Majjavan means gentleness. The monarch’s straightforwardness and rectitude that often will require firmness, should be tempered with gentleness. His gentleness will keep his firmness from being over-harsh or even cruel, while his firmness will keep gentleness from turning into weakness. A harmonious balance of these two qualities is essential not only for a ruler but for all leaders of men.

Tapan means the restraint of senses. The ideal monarch is the one who keeps his five senses under strict control, shunning indulgence in sensual pleasures.

Akkodha means non-hatred. The good king must not harbour grievances against those who injured him, but must act with forbearance and love.

Avihimsa means non-violence. The Monarch should not indulge in games where killing is resorted to, or cause injury to any being. He must practise non-violence to the greatest possible extent that is reconcilable with the duties of a ruler.

Khanti means patience, The king must conduct himself with patience, courage and fortitude on all occasions. In joy and sorrow, in prosperity and in adversity, in victory and defeat, he must conduct himself with calmness and dignity without giving in to emotions.

Avirodhata means non-enmity, friendship. The king must cultivate the spirit of amity among his subjects, by himself acting always in a spirit of amity and benevolence. It will be seen that avirodhata is in this context opposed to bheda—the divide and rule policy in the Hindu statecraft.

The Buddha also laid emphasis on the fact that the evil and the good of the people depend on the behaviour of their rulers; and for the good of the people he set out these ten royal virtues to be practised by the rulers of men.

Simple though this looks to us, it must be viewed from the point of view of contemporary society where the Brahmin hierarchy divided the society permanently into various castes, and gave religious sanction to that division. No doubt the Buddha had in mind the claims of the Brahmins that they were a unique people being “twice-born“ once in the natural way and again from the shoulder of the creator himself.

For further info:
http://www.bps.lk/olib/bl/bl011-p.html
“As the lamp consumes oil, the path realises Nibbana”

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Re: Buddhist attitude towards politics

Post by seeker242 » Mon Jan 13, 2014 2:39 am

People like Thich Nhat Hanh extol a good "buddhist politics" IMO. :smile:

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Re: Buddhist attitude towards politics

Post by Schaublin » Mon Jan 13, 2014 3:29 am

culaavuso wrote:
Schaublin wrote: Natural cooperation is only possible in a small group - hunter gatherers come to mind. As numbers of people increase and personal knowledge of others is no longer possible, collectivism has to be imposed just like any other control system. The sham democracies of the West have managed successfully to control their vast populations by the simple but effective tactic of pretending that there is a difference between the red and the blue team.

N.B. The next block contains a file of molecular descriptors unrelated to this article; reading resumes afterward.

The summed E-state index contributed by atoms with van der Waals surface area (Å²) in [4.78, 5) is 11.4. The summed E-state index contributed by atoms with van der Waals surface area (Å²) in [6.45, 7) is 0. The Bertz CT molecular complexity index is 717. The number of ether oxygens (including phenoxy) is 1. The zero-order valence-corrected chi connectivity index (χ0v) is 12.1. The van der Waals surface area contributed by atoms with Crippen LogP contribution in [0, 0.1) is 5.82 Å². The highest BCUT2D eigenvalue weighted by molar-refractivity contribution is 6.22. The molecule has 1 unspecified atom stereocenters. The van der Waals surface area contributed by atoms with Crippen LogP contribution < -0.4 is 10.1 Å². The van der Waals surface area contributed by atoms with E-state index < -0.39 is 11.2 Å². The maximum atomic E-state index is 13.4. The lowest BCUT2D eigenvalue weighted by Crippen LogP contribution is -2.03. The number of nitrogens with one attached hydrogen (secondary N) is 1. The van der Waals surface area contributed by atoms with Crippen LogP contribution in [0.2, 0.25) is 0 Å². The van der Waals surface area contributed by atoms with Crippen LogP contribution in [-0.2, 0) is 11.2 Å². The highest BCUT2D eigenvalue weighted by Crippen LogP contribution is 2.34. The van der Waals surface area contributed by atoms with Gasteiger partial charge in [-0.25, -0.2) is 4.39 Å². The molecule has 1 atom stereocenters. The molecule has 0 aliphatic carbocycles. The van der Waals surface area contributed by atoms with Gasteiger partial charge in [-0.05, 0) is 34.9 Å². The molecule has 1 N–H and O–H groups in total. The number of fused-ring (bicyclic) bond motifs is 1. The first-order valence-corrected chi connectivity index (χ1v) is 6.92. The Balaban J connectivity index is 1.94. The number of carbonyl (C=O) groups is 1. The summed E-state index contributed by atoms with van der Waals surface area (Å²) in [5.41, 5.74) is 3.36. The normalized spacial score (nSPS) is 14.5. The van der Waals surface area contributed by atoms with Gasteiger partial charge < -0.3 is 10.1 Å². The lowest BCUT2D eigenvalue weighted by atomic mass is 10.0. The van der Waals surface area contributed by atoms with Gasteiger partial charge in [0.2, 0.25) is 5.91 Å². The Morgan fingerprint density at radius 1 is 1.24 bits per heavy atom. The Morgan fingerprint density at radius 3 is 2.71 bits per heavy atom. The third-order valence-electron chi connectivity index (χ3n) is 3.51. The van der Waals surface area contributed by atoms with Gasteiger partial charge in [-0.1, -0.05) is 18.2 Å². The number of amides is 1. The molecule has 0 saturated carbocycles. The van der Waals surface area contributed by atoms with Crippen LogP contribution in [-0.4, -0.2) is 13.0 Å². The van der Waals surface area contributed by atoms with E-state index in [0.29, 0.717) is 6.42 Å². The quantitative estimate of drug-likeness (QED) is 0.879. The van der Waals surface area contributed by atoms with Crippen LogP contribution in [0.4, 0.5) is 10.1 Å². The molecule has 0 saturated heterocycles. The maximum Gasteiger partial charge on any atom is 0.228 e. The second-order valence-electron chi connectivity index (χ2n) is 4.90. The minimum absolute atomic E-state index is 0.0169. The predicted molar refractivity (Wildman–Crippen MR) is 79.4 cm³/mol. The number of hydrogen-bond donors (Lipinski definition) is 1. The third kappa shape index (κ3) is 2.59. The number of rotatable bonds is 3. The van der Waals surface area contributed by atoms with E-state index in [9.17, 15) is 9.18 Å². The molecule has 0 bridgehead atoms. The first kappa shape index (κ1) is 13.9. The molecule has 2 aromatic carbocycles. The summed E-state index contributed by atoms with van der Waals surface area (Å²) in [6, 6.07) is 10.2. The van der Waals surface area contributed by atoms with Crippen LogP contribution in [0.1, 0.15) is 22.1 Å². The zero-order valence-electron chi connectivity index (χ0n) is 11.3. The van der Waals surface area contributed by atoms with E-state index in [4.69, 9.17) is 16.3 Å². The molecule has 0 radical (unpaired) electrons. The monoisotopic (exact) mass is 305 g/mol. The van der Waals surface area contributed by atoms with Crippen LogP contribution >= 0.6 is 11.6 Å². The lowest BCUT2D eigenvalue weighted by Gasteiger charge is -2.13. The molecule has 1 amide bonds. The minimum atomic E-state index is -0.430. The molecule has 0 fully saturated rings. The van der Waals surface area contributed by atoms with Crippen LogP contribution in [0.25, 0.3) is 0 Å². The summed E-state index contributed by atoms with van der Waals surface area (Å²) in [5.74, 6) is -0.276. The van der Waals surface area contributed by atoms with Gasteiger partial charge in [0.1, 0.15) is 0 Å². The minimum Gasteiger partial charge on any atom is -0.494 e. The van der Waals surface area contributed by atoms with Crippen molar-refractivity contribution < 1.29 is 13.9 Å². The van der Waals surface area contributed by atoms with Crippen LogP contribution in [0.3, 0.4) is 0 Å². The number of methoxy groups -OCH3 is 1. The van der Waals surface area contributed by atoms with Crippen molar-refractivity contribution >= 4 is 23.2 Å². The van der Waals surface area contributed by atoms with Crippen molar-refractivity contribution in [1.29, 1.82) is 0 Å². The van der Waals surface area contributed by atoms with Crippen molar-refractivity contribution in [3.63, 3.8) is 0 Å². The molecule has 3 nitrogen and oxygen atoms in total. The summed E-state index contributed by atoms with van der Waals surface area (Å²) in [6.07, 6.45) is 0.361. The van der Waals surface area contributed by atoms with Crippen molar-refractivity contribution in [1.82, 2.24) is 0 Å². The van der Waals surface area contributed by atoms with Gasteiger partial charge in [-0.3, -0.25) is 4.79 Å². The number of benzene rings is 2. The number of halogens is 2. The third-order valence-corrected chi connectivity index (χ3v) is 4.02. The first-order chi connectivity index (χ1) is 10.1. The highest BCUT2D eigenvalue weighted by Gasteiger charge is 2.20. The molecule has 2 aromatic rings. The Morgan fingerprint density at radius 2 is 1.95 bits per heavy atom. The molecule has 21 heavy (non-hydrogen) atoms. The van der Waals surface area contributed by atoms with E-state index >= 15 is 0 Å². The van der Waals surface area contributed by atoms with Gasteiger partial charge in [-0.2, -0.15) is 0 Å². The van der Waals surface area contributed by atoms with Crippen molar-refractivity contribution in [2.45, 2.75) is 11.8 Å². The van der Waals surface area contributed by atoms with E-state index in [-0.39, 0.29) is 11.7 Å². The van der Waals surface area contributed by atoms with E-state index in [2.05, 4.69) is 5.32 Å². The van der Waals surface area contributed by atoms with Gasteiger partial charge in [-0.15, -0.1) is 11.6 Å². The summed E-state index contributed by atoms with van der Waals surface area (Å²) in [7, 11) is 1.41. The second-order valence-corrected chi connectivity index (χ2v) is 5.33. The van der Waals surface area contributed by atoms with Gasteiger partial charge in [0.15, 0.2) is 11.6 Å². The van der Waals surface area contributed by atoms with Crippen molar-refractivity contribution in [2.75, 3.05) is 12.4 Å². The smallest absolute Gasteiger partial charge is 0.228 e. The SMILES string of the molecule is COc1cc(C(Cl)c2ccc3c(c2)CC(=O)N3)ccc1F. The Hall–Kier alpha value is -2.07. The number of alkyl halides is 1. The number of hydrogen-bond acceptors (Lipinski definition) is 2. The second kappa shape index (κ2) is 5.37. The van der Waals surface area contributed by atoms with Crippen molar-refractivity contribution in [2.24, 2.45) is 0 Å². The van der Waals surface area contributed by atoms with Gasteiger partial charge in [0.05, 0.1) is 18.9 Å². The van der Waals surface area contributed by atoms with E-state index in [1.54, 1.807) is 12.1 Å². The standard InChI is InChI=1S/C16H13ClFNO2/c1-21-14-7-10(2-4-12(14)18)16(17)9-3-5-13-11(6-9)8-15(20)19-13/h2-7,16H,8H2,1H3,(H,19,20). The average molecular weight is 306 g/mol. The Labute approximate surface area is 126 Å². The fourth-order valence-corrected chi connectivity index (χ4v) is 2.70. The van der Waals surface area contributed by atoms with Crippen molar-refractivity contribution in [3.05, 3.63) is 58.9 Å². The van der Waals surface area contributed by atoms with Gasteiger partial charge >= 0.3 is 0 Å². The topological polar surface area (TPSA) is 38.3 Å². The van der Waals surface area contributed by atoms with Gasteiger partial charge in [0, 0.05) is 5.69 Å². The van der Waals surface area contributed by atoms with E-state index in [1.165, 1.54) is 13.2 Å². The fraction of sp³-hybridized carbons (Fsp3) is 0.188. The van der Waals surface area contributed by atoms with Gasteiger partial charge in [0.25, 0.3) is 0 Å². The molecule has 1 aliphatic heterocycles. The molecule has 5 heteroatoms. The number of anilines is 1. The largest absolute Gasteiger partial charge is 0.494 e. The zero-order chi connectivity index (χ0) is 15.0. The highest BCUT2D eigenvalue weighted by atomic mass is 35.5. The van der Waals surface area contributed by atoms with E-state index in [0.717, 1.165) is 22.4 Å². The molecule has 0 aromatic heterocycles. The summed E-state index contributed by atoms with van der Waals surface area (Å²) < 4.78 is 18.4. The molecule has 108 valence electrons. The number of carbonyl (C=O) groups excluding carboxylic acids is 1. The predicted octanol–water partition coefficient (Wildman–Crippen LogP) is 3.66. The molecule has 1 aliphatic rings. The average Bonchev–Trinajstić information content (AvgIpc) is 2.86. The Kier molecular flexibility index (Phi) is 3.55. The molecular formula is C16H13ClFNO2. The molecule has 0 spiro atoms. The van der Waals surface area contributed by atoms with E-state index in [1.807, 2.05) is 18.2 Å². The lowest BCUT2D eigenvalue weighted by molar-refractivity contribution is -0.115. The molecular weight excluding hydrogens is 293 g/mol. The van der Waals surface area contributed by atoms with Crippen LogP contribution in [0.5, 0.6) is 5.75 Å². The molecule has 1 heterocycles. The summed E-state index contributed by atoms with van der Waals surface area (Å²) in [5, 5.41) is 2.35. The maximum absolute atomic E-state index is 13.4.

I think this is an important point. To support a political system in a large population is to support enforcement of that political system, which involves imposing the values of some people upon other people. Usually imposing values means a threat of physical harm, confinement, or unwillful loss of property. This seems to imply the support of harmfulness and taking what is not given out of greed or aversion to other people's behavior. On the other hand, it is clearly the intention of large groups of people to maintain and enforce such systems and expecting that to change to fit one's personal whims is a cause of stress. In this way, I think most political debates are best avoided since they reduce to whether harmfulness and taking what is not given should be applied in situation A, or in situation B, without a choice for "neither" being entertained.
I have noticed a marked reluctance in people that are concerned with living skilfully to address the fact that they are contributing tacitly (or with wilful ignorance) to a system of control based on violence. When I address the issue of debt based fiat currencies, for example, most do not want to know - because, I suspect, if they did consider the facts, they would have to change their "comfortable bubble".

I probably will not make too many friends on here for saying it but "lefty" kumbaya "lets send money to Africa in order to boost our own egos" wannabe Buddhists are right up there with the worst of the self deluders. Behind the faux humanity lies an all too common cowardly narcissism and latent violence.